## Tutorial on how to 'delay' the start of particle advection¶

In many applications, it is needed to 'delay' the start of particle advection. For example because particles need to be released at different times throughout an experiment.

The way to achieve this in Parcels is by using a combination of pset.execute() and pset.add() calls inside a for-loop.

This tutorial will show how this can be done. We start with importing the relevant modules.

In [1]:
from parcels import FieldSet, ParticleSet, JITParticle, plotTrajectoriesFile, convert_IndexedOutputToArray
from parcels import AdvectionRK4
import numpy as np
from datetime import timedelta as delta


Now import a FieldSet (from the Peninsula example, in this case)

In [2]:
fieldset = FieldSet.from_nemo('Peninsula_data/peninsula', allow_time_extrapolation = True)


Define an empty ParticleSet

In [3]:
pset = ParticleSet(fieldset=fieldset, lon=[], lat=[], pclass=JITParticle)


And now also define some other variables

In [4]:
npart = 10  # number of particles to be released
delaytime = delta(hours=1)  # time between each particle release
endtime = delta(hours=24)  # total time of the experiment


We use the same start locations as in examples/example_peninsula.py

In [5]:
x = 3. * (1. / 1.852 / 60)  # 3 km offset from boundary
y = (fieldset.U.lat[0] + x, fieldset.U.lat[-1] - x)  # latitude range, including offsets
lat = np.linspace(y[0], y[1], npart, dtype=np.float32)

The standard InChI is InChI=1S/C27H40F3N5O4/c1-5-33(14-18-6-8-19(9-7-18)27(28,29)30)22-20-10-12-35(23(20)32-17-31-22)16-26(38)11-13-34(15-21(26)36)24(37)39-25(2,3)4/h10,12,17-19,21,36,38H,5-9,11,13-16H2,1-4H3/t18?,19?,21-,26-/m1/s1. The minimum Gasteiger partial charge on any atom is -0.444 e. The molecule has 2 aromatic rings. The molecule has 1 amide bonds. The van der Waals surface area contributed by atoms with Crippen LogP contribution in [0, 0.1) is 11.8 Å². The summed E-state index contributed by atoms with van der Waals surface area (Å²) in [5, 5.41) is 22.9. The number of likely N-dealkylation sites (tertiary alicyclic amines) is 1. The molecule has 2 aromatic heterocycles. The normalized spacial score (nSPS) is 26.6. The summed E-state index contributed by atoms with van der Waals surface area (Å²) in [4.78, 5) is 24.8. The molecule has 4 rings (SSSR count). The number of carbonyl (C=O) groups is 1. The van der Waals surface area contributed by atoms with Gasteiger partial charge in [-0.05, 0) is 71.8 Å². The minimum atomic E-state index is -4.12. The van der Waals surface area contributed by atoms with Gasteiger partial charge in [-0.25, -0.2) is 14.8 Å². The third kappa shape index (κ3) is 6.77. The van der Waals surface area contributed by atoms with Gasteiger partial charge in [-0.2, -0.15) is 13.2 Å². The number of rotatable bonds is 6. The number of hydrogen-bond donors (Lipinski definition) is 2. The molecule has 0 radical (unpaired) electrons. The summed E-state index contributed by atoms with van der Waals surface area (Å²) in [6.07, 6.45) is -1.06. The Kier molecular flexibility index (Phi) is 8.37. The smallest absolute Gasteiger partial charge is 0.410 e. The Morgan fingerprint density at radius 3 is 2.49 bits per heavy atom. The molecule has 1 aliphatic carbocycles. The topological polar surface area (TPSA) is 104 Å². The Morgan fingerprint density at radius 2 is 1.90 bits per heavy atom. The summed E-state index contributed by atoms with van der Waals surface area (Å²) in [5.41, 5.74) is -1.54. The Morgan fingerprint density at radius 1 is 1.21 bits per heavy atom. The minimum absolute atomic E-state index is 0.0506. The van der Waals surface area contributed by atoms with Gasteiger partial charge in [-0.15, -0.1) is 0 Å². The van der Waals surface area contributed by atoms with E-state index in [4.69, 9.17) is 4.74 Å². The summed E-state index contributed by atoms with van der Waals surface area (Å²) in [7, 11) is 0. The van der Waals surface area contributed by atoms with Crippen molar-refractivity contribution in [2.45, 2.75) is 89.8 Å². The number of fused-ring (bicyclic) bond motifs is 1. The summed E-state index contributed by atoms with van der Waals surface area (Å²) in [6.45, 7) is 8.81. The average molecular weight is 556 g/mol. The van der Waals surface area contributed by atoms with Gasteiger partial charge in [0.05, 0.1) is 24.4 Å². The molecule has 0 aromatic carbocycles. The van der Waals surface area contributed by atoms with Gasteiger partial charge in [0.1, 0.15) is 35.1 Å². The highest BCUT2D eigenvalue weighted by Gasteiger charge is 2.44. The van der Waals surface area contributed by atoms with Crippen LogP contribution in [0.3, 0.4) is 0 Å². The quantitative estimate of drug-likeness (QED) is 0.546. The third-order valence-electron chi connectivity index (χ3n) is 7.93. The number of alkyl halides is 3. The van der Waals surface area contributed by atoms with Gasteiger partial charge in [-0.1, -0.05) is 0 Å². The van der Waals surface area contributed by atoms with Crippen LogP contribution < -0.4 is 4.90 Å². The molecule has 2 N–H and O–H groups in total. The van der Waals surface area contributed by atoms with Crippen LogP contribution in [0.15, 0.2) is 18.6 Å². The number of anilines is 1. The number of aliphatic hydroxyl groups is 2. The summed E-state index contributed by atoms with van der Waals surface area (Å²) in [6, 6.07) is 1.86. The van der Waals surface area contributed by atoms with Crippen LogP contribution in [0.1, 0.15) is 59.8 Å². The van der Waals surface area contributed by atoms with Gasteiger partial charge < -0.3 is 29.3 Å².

Now we define an output file. Note that, since not each particle will have the same number of timesteps outputted (because some will be released later than others), we need to run with type="indexed". See also H3.5 at http://cfconventions.org/Data/cf-conventions/cf-conventions-1.7/build/aphs03.html

In [6]:
output_file = pset.ParticleFile(name="DelayParticle", type="indexed")


Now we run the combination of pset.add() and pset.execute() calls inside a for-loop.

In [7]:
for t in range(npart):
runtime=delaytime,  # note we execute only for 1 hour
dt=delta(minutes=5),
interval=delaytime,
starttime=delaytime*t,  # note starttime is an hour later for each execute
output_file=output_file)

INFO: Compiled JITParticleAdvectionRK4 ==> /var/folders/r2/8593q8z93kd7t4j9kbb_f7p00000gr/T/parcels-504/27805ff3aa34ba12ddb373f3f2cb1d1b.so


And then we run the particles for the rest of the time until endtime

In [8]:
pset.execute(AdvectionRK4, runtime=endtime-npart*delaytime,
starttime=delaytime*npart, dt=delta(minutes=5), interval=delta(hours=1),
output_file=output_file)


And then finally, we can show a movie of the particles. Note that one particle appears every frame for the first ten frames.

In [9]:
plotTrajectoriesFile('DelayParticle.nc', mode='movie2d_notebook')

Out[9]:

Now, the type=indexed file is not too easy to work with in further analysis, so Parcels provides a function convert_IndexedOutputToArray to reformat an Indexed particle file to an Array one

In [10]:
convert_IndexedOutputToArray('DelayParticle.nc', 'DelayParticle_array.nc')

100% (10 of 10) |############################################################| Elapsed Time: 0:00:00 Time: 0:00:00


And we can also make a movie of this file. Note that generating movies for Array-style particle files tends to be much faster than for Indexed-style files, particularly when the files become very big.

In [11]:
plotTrajectoriesFile('DelayParticle_array.nc', mode='movie2d_notebook')

Out[11]: